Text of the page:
The foregoing description has been presented for purposes of illustration and description. It is not exhaustive and does not limit embodiments of the invention to the precise forms disclosed. Modifications and variations are possible in light of the above teachings or may be acquired from the practicing embodiments consistent with the invention. For example, the hardware prefetcher 105 may be directly coupled to a processing device 502 and/or cache 104, which may be include as part of the hardware prefetcher 105.

Claims

1. A method for determining whether to use hardware prefetching during execution of a computer program comprising:

identifying a pattern from a sequence of memory addresses read during execution of a designated region of code of the computer program;
quantifying a rate at which memory addresses are read according to the identified pattern when executing the designated region of code; and
determining whether to use hardware prefetching during execution of the designated region of code based on the quantified rate.

2. The method of claim 1, further comprising:

identifying a region of code in the computer program executed more than a first threshold number of times; and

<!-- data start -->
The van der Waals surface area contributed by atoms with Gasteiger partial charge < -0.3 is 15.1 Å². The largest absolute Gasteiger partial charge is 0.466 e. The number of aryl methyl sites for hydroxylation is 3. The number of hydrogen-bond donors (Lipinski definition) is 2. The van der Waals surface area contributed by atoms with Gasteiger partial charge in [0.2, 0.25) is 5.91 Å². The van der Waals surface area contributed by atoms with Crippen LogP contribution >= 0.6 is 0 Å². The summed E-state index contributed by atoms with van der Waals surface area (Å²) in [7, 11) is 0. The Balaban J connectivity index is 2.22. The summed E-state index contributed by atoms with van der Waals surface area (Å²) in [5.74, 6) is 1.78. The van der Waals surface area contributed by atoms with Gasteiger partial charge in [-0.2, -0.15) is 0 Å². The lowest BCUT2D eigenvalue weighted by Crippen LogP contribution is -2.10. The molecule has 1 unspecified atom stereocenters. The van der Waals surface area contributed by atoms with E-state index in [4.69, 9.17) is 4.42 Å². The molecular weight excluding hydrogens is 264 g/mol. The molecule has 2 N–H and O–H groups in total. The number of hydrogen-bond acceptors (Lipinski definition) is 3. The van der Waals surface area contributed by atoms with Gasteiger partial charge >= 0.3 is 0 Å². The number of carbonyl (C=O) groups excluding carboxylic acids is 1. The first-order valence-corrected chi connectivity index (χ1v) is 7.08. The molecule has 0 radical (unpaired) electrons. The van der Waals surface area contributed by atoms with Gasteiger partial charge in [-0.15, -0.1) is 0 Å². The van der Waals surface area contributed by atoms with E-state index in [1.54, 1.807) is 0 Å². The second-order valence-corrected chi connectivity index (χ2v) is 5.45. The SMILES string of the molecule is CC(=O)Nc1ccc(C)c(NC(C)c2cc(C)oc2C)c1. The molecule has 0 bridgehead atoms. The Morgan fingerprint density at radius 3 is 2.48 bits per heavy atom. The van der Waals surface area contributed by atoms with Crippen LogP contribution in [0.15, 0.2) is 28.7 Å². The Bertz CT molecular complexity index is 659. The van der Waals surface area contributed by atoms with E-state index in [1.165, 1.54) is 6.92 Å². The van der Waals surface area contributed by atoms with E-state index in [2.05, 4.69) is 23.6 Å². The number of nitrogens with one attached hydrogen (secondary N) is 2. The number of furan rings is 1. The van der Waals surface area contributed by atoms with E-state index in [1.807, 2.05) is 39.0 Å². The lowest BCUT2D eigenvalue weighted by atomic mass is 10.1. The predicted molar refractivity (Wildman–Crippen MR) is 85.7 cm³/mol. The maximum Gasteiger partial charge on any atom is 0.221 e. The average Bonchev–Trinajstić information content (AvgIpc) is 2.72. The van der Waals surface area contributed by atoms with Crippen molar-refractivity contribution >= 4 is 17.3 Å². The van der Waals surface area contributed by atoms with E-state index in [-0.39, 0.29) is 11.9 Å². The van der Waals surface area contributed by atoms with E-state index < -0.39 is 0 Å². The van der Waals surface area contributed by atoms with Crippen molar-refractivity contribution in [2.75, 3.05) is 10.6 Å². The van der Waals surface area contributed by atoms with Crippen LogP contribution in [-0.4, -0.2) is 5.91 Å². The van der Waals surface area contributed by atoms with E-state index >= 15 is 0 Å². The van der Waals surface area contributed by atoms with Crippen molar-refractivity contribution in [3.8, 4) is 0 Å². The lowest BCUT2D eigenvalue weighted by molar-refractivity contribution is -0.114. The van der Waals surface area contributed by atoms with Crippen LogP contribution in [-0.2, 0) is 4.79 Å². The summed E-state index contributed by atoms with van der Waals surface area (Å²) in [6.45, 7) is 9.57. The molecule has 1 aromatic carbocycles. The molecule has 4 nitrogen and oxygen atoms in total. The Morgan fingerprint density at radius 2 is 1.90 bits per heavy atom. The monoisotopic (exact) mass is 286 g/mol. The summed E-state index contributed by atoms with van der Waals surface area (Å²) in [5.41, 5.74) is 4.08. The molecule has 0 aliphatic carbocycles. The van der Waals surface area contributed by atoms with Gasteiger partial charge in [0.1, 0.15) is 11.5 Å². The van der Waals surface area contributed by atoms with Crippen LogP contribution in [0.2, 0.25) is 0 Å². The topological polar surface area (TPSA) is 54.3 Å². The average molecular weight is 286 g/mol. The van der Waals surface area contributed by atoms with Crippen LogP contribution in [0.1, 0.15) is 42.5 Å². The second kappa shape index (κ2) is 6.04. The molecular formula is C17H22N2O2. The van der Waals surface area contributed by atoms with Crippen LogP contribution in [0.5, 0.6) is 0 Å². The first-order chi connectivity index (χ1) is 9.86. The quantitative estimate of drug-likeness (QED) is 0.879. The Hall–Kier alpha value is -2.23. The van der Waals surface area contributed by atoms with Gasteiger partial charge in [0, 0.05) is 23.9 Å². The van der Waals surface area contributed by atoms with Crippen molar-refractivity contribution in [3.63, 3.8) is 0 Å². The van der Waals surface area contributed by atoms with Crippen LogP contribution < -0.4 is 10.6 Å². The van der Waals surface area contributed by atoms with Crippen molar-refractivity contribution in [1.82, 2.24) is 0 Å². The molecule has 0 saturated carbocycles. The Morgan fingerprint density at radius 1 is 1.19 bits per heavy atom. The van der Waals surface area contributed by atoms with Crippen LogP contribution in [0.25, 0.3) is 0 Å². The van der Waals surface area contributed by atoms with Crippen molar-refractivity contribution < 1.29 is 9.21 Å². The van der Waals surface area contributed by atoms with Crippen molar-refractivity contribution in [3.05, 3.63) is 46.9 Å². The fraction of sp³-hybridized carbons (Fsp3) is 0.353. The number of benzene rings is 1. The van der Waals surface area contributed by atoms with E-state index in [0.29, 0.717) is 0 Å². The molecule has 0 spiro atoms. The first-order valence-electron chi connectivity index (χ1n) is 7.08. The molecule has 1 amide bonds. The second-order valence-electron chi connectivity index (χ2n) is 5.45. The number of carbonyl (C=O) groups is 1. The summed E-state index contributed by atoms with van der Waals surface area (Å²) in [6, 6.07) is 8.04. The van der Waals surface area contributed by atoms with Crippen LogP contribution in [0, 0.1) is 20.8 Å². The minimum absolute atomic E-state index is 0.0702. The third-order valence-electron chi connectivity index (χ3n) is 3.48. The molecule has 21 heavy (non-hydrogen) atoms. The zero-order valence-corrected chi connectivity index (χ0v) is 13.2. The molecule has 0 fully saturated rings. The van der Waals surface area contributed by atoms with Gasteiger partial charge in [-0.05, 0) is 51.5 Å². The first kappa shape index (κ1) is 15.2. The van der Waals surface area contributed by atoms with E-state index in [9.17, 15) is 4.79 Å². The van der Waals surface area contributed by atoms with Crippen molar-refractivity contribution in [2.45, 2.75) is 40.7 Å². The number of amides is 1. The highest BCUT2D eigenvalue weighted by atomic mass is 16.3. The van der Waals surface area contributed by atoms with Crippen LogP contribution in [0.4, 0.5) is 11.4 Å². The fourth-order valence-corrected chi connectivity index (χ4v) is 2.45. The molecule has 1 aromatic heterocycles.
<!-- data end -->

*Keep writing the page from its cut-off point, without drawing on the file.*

designating the identified region of code as the designated region of code.

3. The method of claim 1, wherein the designed region of code includes at least one backwards branch.

4. The method of claim 1, further comprising:

quantifying a number of instructions per clock cycle (IPC) processed by a device executing the computer program; and
performing the method of claim 1 when the IPC is less than a threshold value.

5. The method of claim 1, wherein quantifying the rate includes:

counting a number of instances the memory addresses are read according to the identified pattern when executing the designated region of code;
counting a number of instances the designated region of code is executed; and
comparing the counted numbers to quantify the rate.